My home life is quite chaotic. With three children, a long commute and generally making ourselves busy with visits to relatives and exciting places, finding time to do useful things at home is difficult. During the rare weekends we have nothing planned, my wife and I often build up lists of things to do – only to look at those lists on a Sunday evening and feel frustrated that nothing has been done.
I have begun to realise that the problems we face at home are similar to those that we often see in the workplace; difficulties in communication, collaboration and prioritisation. My wife always thinks that I “ignore” her list, but I always feel as though I never stop working – usually on things that I know must be done before the end of the weekend, like washing school uniforms.
Last weekend, I wondered if I might be able to apply concepts from work to solve these issues. I introduced my wife to Kanban.
We started by clearing a space on the fridge. Effective communication requires visibility – knowledge of what’s being worked on and why. The photos, crayon drawings of chickens and butterflies and the school lunch menus and newsletters had to go. Once we’d done this, I wrote up all of the items on my wife’s “TODO” list onto post-it notes and added some things of my own. I spread these out around the fridge, randomly. The chaotic nature we were working in was perhaps characterised by the contents of one of the sticky notes: “Find our printer”.
Next, we ordered these post-it notes on a two-axis grid: Important vs Urgent.
Important vs urgent
This was inspired by Eisenhower’s Decision Principle – the idea that some things which are urgent are actually unimportant and can be ignored. The theory argues that when you are continually working on things which are both urgent and important then you are working in a state of “chaos”. This is something I recognise. The theory suggests that you should work through these things first, until you reach a point where you can almost entirely concentrate on the “important-but-not-urgent” things. Once you reach this state you should ideally try to prevent important things from becoming urgent. Things which seem urgent but aren’t important are merely distractions, whilst things which are neither are procrastination.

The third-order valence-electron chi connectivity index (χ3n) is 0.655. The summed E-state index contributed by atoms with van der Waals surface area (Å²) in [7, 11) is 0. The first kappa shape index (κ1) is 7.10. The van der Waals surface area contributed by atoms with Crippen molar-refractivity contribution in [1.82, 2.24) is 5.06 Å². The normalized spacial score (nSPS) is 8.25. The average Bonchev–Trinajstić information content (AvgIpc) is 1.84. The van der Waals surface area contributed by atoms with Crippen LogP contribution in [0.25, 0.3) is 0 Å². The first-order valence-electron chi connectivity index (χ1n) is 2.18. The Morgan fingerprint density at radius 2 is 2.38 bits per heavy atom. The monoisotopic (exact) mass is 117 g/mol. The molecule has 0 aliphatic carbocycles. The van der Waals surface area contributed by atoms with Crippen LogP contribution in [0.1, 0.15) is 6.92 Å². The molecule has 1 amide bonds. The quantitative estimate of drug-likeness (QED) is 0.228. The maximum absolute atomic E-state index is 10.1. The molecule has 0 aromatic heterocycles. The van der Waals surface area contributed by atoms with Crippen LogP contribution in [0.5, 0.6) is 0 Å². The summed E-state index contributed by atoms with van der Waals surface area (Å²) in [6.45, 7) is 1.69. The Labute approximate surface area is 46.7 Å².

Once we’d arranged the post-it notes we numbered them in order, starting at the top-right and working our way diagonally to the bottom left.
We then set up another set of axes: Ease vs Usefulness. You might be used to referring to usefulness as “value” in the workplace.
Ease vs Usefulness
The idea this time was to try and identify things which were “low-hanging fruit”; things which would add value very quickly. Collapsing the empty boxes stacked in our dining room wasn’t particularly urgent or important compared to some of our other tasks, but it wouldn’t take long and would clear lots of space for doing other tasks. In my team at work, we’ve also discovered that lots of small wins is better for morale than working one one long (albeit rewarding) task for an extended period of time.
Again, we numbered these tasks from top-right to bottom-left.
I noticed that, as you might find in sprint planning or estimation sessions at work, the act of prioritising these tasks in a collaborative manner helped us to communicate to each other why we thought individual tasks were important. We knew what we needed to do, why we were doing it and what outcome we’d achieve by finishing the task.
We then drew up three very basic Kanban headings: “Ready”, “Doing”, “Done”. We added up the numbers on each of the post-it notes and ordered the tasks in the “Ready” column.
You might notice that we didn’t set WIP (work in progress) limits on the columns. We took in the whole list, and we limited WIP in “Doing” by having avatars (fridge magnets) showing which task each of us was working on. This meant that, at most, we could be working on two tasks at a time (one each), or we would be working collaboratively on a single task.
At first, the whole process seemed like overkill. Ultimately, it helped a lot. We didn’t get everything finished, but it was an ambitious list. Because of our sorting mechanism, we managed to complete a lot of important/urgent tasks we’d been putting off for a long time, as well as a lot of tasks which delivered a lot of value to our home life. I definitely think we’d use this process again.
While we were working on our kanban board, something interesting happened. Our five year old saw us writing on sticky notes and wanted to get involved. My wife found her some mini post-it notes and she set up her own kanban board. Once we’d set the board up, she wrote out most of the tasks herself and started working through them.
To my astonishment, later on that evening she called her grandma and – entirely of her own volition – explained what Kanban is. So if you’re ever having trouble explaining Kanban to a team for the first time, remind them that my five year old can do it!
Unfortunately, we never did find the printer…